EBay Sites Will Ban Sales of Tickets to Obama's Swearing-In

By Nikita Stewart
Washington Post Staff Writer
Friday, November 14, 2008

If you are one of the few to land a ticket to the swearing-in of President-elect Barack Obama, don't think about hawking it on eBay.

The online auction site is banning such postings after a U.S. senator said she was crafting a bill to make the sales a federal crime.

The 240,000 or so tickets, which will be available for free, have not been distributed by members of Congress or the yet-to-be created presidential inaugural committee. But that did not stop people from offering them on eBay and other Web sites, promising they would secure the tickets if they were paid up to $40,000 apiece.

Representatives of the auction site met with the Joint Congressional Committee on Inaugural Ceremonies and came to a mutual decision to stop the sales, said eBay spokeswoman Nichola Sharpe.

"We think it's in the best interest of all concerned," she said.

Tickets currently being offered on eBay will be removed, and the ban extends to eBay's other online ventures, including StubHub and Kijiji, Sharpe said.

Sen. Dianne Feinstein (D-Calif.), chairman of the committee, announced Monday that she was contacting sites to ask them to stop selling tickets to the Jan. 20 event. She said she was drafting legislation to criminalize the sales.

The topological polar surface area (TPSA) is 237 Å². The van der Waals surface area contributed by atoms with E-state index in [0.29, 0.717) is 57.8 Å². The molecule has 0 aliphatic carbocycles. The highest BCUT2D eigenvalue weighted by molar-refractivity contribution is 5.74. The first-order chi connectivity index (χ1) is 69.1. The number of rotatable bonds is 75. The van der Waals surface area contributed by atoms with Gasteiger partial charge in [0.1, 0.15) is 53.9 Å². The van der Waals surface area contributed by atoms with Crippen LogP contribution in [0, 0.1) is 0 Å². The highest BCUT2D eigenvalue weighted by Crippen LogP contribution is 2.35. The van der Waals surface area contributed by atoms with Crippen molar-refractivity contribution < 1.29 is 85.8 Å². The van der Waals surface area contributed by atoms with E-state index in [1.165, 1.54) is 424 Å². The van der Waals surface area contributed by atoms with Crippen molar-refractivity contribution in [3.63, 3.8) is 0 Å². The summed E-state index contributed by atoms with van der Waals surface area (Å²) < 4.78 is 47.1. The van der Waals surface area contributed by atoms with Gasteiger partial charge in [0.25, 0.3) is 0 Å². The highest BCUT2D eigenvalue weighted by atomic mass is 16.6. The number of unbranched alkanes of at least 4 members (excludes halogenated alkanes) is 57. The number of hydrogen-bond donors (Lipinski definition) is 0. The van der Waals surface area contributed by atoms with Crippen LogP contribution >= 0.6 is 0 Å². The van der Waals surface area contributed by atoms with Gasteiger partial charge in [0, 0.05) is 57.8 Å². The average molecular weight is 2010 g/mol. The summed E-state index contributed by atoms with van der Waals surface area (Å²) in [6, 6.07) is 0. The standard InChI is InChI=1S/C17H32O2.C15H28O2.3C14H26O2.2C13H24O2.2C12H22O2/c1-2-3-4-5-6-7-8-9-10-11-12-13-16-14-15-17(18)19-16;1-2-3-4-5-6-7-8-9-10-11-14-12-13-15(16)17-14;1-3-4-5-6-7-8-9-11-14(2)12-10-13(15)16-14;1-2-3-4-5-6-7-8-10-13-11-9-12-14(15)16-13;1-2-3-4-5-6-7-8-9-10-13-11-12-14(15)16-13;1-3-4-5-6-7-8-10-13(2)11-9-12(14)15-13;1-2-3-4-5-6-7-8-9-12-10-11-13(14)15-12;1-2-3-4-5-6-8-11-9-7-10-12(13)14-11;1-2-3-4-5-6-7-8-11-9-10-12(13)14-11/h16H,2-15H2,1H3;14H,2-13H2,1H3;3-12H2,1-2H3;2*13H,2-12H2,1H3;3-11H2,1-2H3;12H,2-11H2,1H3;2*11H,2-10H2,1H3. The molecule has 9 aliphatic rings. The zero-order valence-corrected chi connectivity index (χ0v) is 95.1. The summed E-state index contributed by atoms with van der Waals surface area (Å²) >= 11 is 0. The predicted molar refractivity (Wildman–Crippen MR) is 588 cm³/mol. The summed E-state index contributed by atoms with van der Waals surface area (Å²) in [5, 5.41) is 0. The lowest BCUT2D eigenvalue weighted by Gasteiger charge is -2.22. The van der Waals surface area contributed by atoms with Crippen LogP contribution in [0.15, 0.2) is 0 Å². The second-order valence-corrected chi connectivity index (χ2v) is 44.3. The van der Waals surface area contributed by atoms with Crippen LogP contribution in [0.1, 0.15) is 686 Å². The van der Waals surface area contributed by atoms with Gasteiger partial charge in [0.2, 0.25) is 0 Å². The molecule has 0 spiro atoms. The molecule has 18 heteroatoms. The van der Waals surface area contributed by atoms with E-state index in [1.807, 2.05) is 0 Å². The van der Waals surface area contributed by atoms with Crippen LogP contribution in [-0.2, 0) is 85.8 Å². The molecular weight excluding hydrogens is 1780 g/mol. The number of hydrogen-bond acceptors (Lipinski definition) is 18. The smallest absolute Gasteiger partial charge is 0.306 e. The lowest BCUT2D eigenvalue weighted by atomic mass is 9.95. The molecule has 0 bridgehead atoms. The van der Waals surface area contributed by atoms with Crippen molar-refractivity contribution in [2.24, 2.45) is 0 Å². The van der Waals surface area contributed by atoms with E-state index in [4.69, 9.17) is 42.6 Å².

In a statement, Feinstein said eBay "led the way and I hope other Internet companies will follow."

The tickets will be distributed about a week before the ceremony. Members of Congress have been swamped with requests, and some offices have asked constituents to stop calling until they can figure out how to allocate them. Some lawmakers are talking about conducting lotteries.

The tickets admit people to a main viewing area between the West Front of the Capitol and Fourth Street NW. Those without tickets can join the scene at the Mall but will be several blocks from the action.

EBay is determining which other inaugural events, including the parade, should be off-limits.

Staff writer Michael E. Ruane contributed to this report.

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